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Remaking the Rust Belt: The Postindustrial Transformation of North America

Author(s):Neumann, Tracy
Reviewer(s):Meyer, David R.

Published by EH.Net (September 2016)

Tracy Neumann, Remaking the Rust Belt: The Postindustrial Transformation of North America. Philadelphia: University of Pennsylvania Press, 2016. v + 270 pp. $50 (cloth), ISBN: 978-0-8122-4827-2.

Reviewed for EH.Net by David R. Meyer, Olin Business School, Washington University in St. Louis.

Western Europe, especially Germany, Belgium, and the United Kingdom, and the Great Lakes region of the United States comprised the North Atlantic rust belt based on heavy industry and its signature sector of iron and steel production. This belt rose to world dominance in the late-nineteenth century. The iron and steel sector reached its peak output, at least in the case of the U.S., in the mid-1960s and commenced a precipitous decline in the late 1970s under competition from developing countries in Asia. Tracy Neumann’s Remaking the Rust Belt (a contribution to the series, American Business, Politics, and Society) focuses on the Great Lakes portion and specifically on Pittsburgh, Pennsylvania, and Hamilton, Ontario.

Both metropolitan areas struggled with rapid loss of their signature industry and related heavy industrial sectors of metal fabricating and machinery beginning in the 1970s. At the same time, their central cities had been dealing with the impact of suburbanization and consequent loss of population, especially the middle class, for over two decades previously. The subtitle’s evocation of “postindustrial transformation” signifies the decline of manufacturing and the shift to a service economy or phrased alternatively as the shift from blue collar to white collar jobs or from production to an information/knowledge economy.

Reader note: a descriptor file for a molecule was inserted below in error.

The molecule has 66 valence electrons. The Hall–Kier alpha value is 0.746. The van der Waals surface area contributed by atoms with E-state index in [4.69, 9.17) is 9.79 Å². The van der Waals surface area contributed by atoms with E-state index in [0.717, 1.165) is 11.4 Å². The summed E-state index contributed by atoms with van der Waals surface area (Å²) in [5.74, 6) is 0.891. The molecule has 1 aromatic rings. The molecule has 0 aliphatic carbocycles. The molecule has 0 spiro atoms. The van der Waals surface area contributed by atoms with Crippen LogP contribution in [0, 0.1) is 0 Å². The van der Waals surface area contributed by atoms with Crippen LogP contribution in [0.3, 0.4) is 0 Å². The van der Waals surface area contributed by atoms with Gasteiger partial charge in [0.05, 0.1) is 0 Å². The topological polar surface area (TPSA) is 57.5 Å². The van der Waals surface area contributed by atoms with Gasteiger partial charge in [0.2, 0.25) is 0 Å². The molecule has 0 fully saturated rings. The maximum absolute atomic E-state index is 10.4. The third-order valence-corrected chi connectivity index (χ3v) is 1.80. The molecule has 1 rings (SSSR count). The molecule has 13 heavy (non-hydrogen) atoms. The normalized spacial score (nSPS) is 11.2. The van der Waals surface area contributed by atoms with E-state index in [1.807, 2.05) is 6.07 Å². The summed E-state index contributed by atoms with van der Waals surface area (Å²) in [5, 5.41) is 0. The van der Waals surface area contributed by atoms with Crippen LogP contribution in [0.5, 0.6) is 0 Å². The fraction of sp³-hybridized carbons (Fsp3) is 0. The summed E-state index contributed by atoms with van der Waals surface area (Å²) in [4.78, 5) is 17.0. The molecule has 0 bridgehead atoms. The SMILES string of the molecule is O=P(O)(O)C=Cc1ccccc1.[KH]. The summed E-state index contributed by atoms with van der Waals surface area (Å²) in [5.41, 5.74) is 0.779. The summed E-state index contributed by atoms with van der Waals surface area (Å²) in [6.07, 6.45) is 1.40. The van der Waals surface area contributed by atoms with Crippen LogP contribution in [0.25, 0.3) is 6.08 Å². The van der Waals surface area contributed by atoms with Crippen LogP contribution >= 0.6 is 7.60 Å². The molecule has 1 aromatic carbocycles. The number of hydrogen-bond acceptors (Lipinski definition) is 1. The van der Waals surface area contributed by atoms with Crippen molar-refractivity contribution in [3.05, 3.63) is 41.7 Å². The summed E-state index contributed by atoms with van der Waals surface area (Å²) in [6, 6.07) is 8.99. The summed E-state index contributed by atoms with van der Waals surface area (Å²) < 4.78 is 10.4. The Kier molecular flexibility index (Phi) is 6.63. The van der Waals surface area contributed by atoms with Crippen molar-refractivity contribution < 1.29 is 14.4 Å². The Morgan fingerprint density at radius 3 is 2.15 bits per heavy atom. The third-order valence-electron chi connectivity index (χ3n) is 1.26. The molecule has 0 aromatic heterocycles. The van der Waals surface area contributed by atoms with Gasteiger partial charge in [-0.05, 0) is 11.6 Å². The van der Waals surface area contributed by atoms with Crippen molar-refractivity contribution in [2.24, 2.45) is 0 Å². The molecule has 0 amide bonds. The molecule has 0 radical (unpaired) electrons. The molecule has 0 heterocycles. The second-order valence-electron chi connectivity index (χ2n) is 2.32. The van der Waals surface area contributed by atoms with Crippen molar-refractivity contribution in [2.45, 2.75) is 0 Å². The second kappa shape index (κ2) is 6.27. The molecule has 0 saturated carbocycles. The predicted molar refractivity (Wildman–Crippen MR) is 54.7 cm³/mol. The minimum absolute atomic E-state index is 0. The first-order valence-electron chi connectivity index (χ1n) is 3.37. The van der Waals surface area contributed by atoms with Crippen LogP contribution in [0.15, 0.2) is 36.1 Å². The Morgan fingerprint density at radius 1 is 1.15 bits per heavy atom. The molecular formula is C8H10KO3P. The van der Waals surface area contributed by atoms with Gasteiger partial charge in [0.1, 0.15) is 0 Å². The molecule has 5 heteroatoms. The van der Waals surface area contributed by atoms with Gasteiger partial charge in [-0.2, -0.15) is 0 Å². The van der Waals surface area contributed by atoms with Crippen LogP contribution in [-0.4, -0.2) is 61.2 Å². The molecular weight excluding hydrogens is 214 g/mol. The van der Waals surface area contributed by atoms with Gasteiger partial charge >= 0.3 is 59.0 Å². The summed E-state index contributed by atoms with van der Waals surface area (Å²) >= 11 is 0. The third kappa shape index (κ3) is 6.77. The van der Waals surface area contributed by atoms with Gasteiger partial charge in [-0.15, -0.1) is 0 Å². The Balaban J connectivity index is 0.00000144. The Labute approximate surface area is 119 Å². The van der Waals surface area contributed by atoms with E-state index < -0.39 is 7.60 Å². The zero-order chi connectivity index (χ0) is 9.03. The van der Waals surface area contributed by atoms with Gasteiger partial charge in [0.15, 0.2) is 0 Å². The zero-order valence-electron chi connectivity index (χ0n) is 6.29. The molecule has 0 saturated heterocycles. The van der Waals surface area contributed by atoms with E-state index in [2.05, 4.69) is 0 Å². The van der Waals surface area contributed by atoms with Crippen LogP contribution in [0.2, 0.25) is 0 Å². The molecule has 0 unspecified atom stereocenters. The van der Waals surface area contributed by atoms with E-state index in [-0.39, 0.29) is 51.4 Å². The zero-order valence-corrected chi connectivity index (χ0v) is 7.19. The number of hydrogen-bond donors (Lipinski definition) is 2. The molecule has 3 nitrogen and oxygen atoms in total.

The book is organized into an introduction, six analytical chapters, and an epilogue. The introduction sets out the intellectual debate about the meaning of postindustrial. Neumann takes the stance that this debate ultimately rests on ideology and values. While intellectuals framed the debate, the most important consequence for Pittsburgh and Hamilton was that the business elite/civic leaders, politicians, and policy makers executed strategies to transform their cities into what they viewed as postindustrial societies. Chapter 1 traces the roots of postindustrialism to the public/private partnerships of the 1950s and 1960s and the development by the 1970s of a national policy mindset of decentralization of decision making and privatization as means to address the problems of the cities. The emergence of growth partnerships in the 1970s is covered in chapter 2. In Pittsburgh the corporate elite forged new relations with city government compared to prior efforts, whereas in Hamilton, the city officials faced difficulty getting business people to engage with public efforts at revitalization. Chapter 3 argues that the growth coalitions’ execution of their strategy of postindustrial transformation to a service economy was not effectively blocked by critics during the 1980s.

The next chapter covers the emergent geography of downtowns during the 1980s and early 1990s based on corporate headquarters, convention centers, hotels, cultural and entertainment districts, and sports stadiums. These activities received subsidies such as tax breaks and infrastructure, thus redistributing resources from the majority of the population to a favored business elite. Chapter 5 discusses the restructuring of old industrial spaces after the 1970s into sites for new economic activity. While neighborhood groups had some say in the revitalization efforts, ultimately city officials and civic leaders controlled most of the decisions. Marketing the postindustrial transformation of Pittsburgh and Hamilton is covered in chapter 6. The epilogue, asks the question, “cities for whom”? The answer is that blue collar workers and the lower class were left behind as most efforts, including direct subsidies, were devoted to the new service economy workers and their firms.